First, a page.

QHow many studies have you done that lasted over 90 days? Longer term studies done by other parties are showing disturbing results on GMO corn.

How many studies have you done that lasted over 90 days? Longer term studies done by other parties are showing disturbing results on GMO corn.

AExpert Answer

The longest duration of animal studies that we (DuPont Pioneer) conduct is 90 days, but it’s important to know that the feeding studies are just one part of the comprehensive testing we undertake for each new trait. The proteins that are expressed in these crops are tested extensively with laboratory studies and computer comparisons to make certain that they are not similar to proteins that are known to be allergenic or otherwise toxic.

 

We also conduct an extensive amount of composition testing where a GM plant will be grown in the field along with non-GM plants. When the grain is harvested, it is subjected to analytical chemistry testing to determine the concentration of the individual components we know are there. The concentrations of the different components are then compared between the GM and the non-GM plants. There is usually some variability in the concentrations of some of the different components, but that is nearly always observed in crops bred with traditional methods too. Therefore, the historic concentrations from non-GM crops are available at an open access website for further comparison. These methods have been very effective in demonstrating that GM technology does not introduce composition variability and that the grains obtained from these plants are “substantially equivalent” to those obtained from non-GM crops.

 

The 90-day rat feeding studies you are asking about have been conducted to assess the possibility that unintended changes could have occurred during the development process that may not have been detected in the chemical analysis. Ninety-day feeding studies in rats are common practice in supporting pre-commercialization product safety across many industries, including human pharmaceuticals, chemicals, etc. To date, no adverse effects associated with consuming diets containing GM grainhave been observed in any of these studies so there simply is no indication that longer term studies would be necessary.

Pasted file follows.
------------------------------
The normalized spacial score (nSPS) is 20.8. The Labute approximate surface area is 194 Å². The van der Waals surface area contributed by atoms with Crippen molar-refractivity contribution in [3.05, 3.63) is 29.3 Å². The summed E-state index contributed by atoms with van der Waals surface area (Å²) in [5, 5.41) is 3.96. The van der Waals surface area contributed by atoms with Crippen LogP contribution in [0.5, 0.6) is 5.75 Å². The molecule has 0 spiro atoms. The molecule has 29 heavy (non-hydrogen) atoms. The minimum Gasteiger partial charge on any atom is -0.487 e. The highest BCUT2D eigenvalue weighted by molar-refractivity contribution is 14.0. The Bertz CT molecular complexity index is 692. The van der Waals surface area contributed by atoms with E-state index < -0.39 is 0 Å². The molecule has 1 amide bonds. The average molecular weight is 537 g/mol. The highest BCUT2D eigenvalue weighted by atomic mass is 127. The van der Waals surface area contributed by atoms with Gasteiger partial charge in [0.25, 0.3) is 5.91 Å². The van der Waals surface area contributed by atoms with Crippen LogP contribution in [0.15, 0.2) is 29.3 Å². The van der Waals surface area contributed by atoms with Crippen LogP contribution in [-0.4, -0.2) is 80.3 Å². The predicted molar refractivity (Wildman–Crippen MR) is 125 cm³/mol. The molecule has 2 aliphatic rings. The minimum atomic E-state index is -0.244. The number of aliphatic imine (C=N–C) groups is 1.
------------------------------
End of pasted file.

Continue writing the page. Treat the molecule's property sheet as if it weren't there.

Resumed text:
Posted on April 11, 2018
Interesting question - that's a good example of how the term "GMO" (genetically modified organism) is too vague to be really useful. In a sense, yes, your genes are modified compared to both of your parents. And you're definitely not genetically identical to your parents (unless you're a yeast, or a starfish, or a willow tree, or some other organism that can reproduce asexually).   But in common usage, the term GMO refers to an organism containing a gene... Read More
Posted on March 1, 2018
I don't see organic foods becoming obsolete in the future, but I could see what qualifies as certified organic changing over time. There is some debate right now about whether or not the meaning of organic is being diluted. For example, look at growing produce hydroponically. There are some who do not want hydroponics to fall under the organic label. They believe organic should be about taking care of the soil as much if not more than growing the crop, and when there's no soil involved... Read More
Posted on March 1, 2018
GMOs are crops - and like any other version of the same crop, where you grow them and how you grow them is far more important than whether they are GMOs. No known system of agriculture can promise that it is sustainable forever; much agricultural research is being devoted to improving the sustainability of agriculture. In this regard, it appears likely that using GM technologies may improve sustainability of a particular crop cultured in a specific manner and place. Other... Read More
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